Hives (urticaria) are a skin reaction that produces bumps and raised patches on the skin’s surface. The itchy and swollen appearance of hives can make the condition seem contagious, but it is not. The skin condition is often triggered as a symptom of another disease (strep throat, common cold) or as part of an allergic reaction.
Hives don’t conform to any one form of representation. Instead, they range from minor bumps to large patches of inflammation. In some cases, hives can trigger severe swelling that can grow into a life-threatening emergency.
Most cases of hives will resolve on their own within 24 hours. However, if hives don’t resolve and persist for six weeks or more, you may have chronic hives. Dermatologists can diagnose and treat all forms of hives to alleviate discomfort, identify a cause, and prevent further development.
When your immune system springs into action, it triggers the release of histamine, which causes symptoms of hives such as:
- Skin rash or swelling
- Redness on the skin
The symptoms of hives often appear suddenly and last for a few hours. However, some symptoms may last longer than others. If you have persistent or recurring hive symptoms, seek proper diagnosis and treatment from a board-certified dermatologist.
Your body’s immune system can mistakenly release histamine and other chemicals for a variety of reasons. However, the most common triggers for hives are:
- It can occur anywhere on the body but most often on the face, neck, chest, or arms.
- Solar urticaria is a sun allergy that produces hives within minutes of sun exposure.
- Infection. Commonly related to Strep throat, a UTI, or COVID-19.
- Medical treatment. Known reaction during radiation therapy or after a blood transfusion.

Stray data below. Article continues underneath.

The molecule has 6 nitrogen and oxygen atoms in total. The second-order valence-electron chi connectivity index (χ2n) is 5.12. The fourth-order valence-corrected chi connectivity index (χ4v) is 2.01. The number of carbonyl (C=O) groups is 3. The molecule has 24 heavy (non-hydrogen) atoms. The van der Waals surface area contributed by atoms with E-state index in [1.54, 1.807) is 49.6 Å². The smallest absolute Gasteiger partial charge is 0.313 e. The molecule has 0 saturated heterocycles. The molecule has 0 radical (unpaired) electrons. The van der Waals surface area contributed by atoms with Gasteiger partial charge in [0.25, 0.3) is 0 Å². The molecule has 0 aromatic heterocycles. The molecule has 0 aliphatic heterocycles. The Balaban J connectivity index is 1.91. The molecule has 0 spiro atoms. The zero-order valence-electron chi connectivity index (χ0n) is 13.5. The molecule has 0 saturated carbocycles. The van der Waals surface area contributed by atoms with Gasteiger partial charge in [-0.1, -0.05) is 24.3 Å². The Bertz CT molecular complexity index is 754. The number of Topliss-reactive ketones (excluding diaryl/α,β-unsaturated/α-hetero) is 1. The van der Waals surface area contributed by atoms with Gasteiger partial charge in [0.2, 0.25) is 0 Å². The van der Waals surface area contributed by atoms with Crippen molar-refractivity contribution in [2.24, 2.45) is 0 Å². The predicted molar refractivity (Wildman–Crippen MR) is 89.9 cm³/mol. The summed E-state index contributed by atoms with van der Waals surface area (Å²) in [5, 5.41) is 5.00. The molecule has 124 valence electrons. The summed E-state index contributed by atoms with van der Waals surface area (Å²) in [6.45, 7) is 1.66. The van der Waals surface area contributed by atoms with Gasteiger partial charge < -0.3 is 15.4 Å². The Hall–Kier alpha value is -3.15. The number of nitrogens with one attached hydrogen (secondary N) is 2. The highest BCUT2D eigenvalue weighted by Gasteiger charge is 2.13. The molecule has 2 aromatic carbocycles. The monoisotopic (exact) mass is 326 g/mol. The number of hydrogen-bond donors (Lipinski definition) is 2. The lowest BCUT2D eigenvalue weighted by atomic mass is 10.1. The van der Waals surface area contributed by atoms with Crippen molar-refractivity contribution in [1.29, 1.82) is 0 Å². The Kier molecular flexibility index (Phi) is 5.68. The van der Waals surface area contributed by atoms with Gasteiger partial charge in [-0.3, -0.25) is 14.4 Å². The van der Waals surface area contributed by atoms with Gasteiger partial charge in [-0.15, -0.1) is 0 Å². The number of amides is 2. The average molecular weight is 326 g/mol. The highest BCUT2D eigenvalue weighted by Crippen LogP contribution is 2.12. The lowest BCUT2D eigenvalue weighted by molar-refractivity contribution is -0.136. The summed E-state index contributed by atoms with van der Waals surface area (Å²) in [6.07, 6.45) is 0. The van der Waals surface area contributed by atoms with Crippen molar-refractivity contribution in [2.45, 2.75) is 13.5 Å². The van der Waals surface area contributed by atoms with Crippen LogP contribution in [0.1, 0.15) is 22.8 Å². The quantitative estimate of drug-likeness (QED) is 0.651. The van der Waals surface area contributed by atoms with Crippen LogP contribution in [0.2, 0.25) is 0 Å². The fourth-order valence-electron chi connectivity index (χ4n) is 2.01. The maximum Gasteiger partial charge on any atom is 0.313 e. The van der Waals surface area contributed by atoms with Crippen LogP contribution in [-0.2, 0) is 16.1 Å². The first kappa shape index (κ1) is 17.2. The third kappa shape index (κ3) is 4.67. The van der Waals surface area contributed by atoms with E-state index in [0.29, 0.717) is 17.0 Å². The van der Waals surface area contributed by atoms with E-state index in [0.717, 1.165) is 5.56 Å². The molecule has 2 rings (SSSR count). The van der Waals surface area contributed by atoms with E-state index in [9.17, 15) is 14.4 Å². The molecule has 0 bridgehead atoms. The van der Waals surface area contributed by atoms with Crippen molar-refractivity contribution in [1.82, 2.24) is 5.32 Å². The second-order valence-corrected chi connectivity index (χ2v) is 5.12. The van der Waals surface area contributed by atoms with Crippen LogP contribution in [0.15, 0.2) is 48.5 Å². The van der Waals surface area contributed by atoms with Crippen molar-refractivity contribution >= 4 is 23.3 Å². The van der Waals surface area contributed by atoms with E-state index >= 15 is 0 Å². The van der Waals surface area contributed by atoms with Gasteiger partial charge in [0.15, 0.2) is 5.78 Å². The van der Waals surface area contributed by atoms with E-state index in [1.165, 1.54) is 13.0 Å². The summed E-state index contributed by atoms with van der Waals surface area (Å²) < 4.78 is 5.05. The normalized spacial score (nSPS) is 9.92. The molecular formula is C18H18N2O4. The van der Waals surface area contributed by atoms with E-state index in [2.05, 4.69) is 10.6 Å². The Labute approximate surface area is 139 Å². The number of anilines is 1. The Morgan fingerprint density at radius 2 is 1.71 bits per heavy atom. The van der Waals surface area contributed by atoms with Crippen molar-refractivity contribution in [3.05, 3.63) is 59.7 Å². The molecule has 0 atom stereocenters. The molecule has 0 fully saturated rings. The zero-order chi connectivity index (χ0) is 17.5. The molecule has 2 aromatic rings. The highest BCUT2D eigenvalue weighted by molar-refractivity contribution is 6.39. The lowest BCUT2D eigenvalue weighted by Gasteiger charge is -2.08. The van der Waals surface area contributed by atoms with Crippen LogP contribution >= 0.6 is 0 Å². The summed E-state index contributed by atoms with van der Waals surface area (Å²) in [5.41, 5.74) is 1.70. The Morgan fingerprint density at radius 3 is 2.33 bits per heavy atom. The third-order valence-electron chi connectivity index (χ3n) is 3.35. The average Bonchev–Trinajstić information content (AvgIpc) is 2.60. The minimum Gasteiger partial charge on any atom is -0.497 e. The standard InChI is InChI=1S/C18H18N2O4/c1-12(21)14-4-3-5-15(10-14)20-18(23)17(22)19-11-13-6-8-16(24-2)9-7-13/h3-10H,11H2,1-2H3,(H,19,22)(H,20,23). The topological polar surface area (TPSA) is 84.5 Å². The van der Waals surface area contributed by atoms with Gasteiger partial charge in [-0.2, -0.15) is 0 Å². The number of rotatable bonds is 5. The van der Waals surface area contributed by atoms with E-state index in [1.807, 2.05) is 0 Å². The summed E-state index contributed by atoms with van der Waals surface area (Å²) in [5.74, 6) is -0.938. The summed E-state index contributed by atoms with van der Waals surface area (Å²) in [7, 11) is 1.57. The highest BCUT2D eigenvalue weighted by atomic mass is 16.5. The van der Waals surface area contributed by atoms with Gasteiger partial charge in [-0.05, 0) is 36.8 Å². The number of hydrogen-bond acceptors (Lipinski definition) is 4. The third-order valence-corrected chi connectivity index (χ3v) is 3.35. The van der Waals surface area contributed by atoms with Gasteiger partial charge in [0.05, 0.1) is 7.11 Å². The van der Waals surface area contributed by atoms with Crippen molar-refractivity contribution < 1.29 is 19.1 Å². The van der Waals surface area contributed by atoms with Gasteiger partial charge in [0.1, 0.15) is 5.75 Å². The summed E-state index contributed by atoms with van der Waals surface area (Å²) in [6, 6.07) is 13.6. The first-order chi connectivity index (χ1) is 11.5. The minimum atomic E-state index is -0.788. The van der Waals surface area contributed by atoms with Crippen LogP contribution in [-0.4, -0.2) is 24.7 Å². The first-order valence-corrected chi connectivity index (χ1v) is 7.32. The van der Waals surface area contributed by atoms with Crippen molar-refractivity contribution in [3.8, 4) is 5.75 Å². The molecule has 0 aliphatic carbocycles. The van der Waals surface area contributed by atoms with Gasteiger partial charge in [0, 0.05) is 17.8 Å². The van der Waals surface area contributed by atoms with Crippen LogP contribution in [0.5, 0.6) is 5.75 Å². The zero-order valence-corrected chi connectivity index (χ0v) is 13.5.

- Skin aggravation. Clothing types or repeated rubbing of straps can cause hives.
- Heat reaction. Cholinergic urticaria is an allergic reaction brought on by a rise in skin temperature.
- Allergies. Food, bug bites, latex, medications, pets, plants, and pollen can cause hives.
- Cold Urticaria. A medical condition that causes welts to form on the skin when it is exposed to cold temperatures.
- Undetermined. Millions of people never find the cause for their hives.
Treatment for hives depends on how long the hives last, how much of an area they affect, and the cause.
The goal of hives treatment is threefold: control the itching, prevent more hives, and avoid the triggers. Common remedies for hives provided by dermatologists include:
- Anti-itch lotions.
- Injectable medications. (Omalizumab or Epinephrine).
- Light therapy.
- Other medications. (Cyclosporine, or hydroxychloroquine).
Individuals experiencing swelling of the mouth or throat, heart palpitations, lightheadedness, or difficulty swallowing must seek immediate treatment at an emergency room.
Board-certified dermatologist Dr. Michael Bukhalo at Arlington Dermatology has provided five-star dermatology services for over four decades. He and his friendly staff deliver innovative medical techniques to treat a variety of skin conditions effectively. Contact us at 847-725-0824 for a skincare consultation or schedule an appointment online.